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Your Environment. Your Health.

PARTICULATE CR(VI) TOXICOLOGY IN HUMAN LUNG EPITHELIAL CELLS AND FIBROBLASTS

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Principal Investigator: Wise, John Pierce
Institute Receiving Award University Of Louisville
Location Louisville, KY
Grant Number R01ES016893
Funding Organization National Institute of Environmental Health Sciences
Award Funding Period 06 Jul 2009 to 31 Oct 2023
DESCRIPTION (provided by applicant): PROJECT SUMMARY Lung cancer continues to be the leading cause of cancer death in the U.S. One of the key strategies to combating it is to better understand its causes. Hexavalent chromium [Cr(VI)] is a human lung carcinogen of major public health concern because exposure to it is common in the workplace and in the general environment. Our study focuses on investigating the mechanisms of Cr(VI)-induced carcinogenesis, which are currently unknown. In particular, this work focuses on the particulate Cr(VI) compounds, because they are the most potent Cr(VI) carcinogens. Recent studies indicate particulate Cr(VI) induces chromosome instability and causes cells to evade DNA double strand break repair, which are hallmarks of human lung cancer. Thus, this research focuses on how particulate Cr(VI) induces cells to evade DNA double strand break repair leading to chromosome instability and carcinogenesis. Our data show prolonged exposure to particulate Cr(VI) specifically impacts the effector arm of homologous recombination (HR repair), disrupting RAD51 nucleoprotein filament formation, loss of which can cause chromosome instability. Therefore, the goal of this research is to characterize this impact on HR repair and the underlying changes in order to understand the mechanisms involved. Our hypothesis is: particulate Cr(VI) disrupts the underlying mechanisms of RAD51 nucleoprotein filament formation inactivating HR repair of Cr(VI)-induced DNA breaks resulting in CIN and neoplastic transformation. We will test this hypothesis through three interrelated specific aims. Aim 1 will determine how Cr(VI) impacts BRCA2, DSS1, RAD51B, RAD51C, RAD51D, RPA, and XRCC2 to disrupt RAD51 nucleoprotein filament formation in human lung cells. Aim 2 determines the persistence and cellular heritability of disrupted RAD51 filament formation in human lung cells neoplastically transformed by Cr(VI), and the protein levels of BRCA2, DSS1, RAD51B, RAD51C, RAD51D, RPA, and XRCC2 in lung tumors from human Cr(VI) workers. Aim 3 determines the impact of Cr(VI) on protein levels of BRCA2, DSS1, RAD51B, RAD51C, RAD51D, RPA, and XRCC2 in the lungs and lung tumors of Cr(VI)-exposed animals. Results will lead to the first reports of detailed information of the interactions of Cr(VI) with the effector arm of HR repair at a cellular and molecular level and the first characterizations of these aspects in neoplastic outcomes including tumors from Cr(VI)-exposed workers. Results will also show which changes are transient and depend on exposure and which changes persist in cells that escape cell death and progress to neoplastic outcomes. This research is significant because it provides: 1) An understanding of Cr(VI)’s carcinogenic mechanism; 2) Essential information to better assess exposure risk to particulates; and 3) A mechanistic approach for further study of Cr(VI), other metals and lung cancer in general.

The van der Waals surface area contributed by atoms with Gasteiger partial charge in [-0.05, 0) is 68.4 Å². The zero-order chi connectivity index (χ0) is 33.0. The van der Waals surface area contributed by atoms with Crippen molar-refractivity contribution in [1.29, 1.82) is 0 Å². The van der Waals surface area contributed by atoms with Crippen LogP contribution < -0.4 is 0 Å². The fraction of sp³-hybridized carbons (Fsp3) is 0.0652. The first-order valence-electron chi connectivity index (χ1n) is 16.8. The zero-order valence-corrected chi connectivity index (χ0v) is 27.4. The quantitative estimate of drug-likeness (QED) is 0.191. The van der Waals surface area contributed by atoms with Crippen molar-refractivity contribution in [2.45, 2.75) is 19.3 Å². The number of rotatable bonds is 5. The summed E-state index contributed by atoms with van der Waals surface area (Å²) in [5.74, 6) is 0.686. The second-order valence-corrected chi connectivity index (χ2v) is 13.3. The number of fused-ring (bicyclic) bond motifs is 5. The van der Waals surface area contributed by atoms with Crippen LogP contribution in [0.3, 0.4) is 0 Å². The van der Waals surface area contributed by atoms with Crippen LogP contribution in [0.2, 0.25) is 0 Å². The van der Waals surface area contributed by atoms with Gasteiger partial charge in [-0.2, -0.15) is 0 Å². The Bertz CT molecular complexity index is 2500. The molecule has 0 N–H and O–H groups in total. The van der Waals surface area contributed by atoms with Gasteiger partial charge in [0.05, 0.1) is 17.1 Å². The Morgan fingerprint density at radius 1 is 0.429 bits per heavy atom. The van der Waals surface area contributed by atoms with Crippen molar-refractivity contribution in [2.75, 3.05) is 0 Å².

Science Code(s)/Area of Science(s) Primary: 03 - Carcinogenesis/Cell Transformation
Secondary: 01 - Basic Cellular or Molecular processes
Publications See publications associated with this Grant.
Program Officer Frederick Tyson
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